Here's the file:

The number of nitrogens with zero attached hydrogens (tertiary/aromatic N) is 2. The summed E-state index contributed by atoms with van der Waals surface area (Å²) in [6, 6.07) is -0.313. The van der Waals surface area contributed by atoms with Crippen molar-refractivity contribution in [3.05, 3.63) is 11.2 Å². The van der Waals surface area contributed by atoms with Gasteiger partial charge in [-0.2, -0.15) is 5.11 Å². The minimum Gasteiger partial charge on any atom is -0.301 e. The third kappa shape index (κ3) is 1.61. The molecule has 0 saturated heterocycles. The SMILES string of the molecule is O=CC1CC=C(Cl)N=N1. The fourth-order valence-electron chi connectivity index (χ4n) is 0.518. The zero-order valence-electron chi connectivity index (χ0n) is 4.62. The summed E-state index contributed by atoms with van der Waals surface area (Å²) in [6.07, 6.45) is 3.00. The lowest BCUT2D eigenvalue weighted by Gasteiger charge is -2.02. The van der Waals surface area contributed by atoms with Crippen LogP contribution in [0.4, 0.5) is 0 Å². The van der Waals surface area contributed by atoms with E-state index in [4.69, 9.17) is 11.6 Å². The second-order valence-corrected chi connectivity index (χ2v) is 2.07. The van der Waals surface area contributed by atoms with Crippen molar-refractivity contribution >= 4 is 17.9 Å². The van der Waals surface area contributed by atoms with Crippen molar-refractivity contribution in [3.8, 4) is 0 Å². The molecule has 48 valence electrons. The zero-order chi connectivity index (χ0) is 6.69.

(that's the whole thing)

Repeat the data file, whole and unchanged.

The number of nitrogens with zero attached hydrogens (tertiary/aromatic N) is 2. The summed E-state index contributed by atoms with van der Waals surface area (Å²) in [6, 6.07) is -0.313. The van der Waals surface area contributed by atoms with Crippen molar-refractivity contribution in [3.05, 3.63) is 11.2 Å². The van der Waals surface area contributed by atoms with Gasteiger partial charge in [-0.2, -0.15) is 5.11 Å². The minimum Gasteiger partial charge on any atom is -0.301 e. The third kappa shape index (κ3) is 1.61. The molecule has 0 saturated heterocycles. The SMILES string of the molecule is O=CC1CC=C(Cl)N=N1. The fourth-order valence-electron chi connectivity index (χ4n) is 0.518. The zero-order valence-electron chi connectivity index (χ0n) is 4.62. The summed E-state index contributed by atoms with van der Waals surface area (Å²) in [6.07, 6.45) is 3.00. The lowest BCUT2D eigenvalue weighted by Gasteiger charge is -2.02. The van der Waals surface area contributed by atoms with Crippen LogP contribution in [0.4, 0.5) is 0 Å². The van der Waals surface area contributed by atoms with E-state index in [4.69, 9.17) is 11.6 Å². The second-order valence-corrected chi connectivity index (χ2v) is 2.07. The van der Waals surface area contributed by atoms with Crippen molar-refractivity contribution >= 4 is 17.9 Å². The van der Waals surface area contributed by atoms with Crippen molar-refractivity contribution in [3.8, 4) is 0 Å². The molecule has 48 valence electrons. The zero-order chi connectivity index (χ0) is 6.69.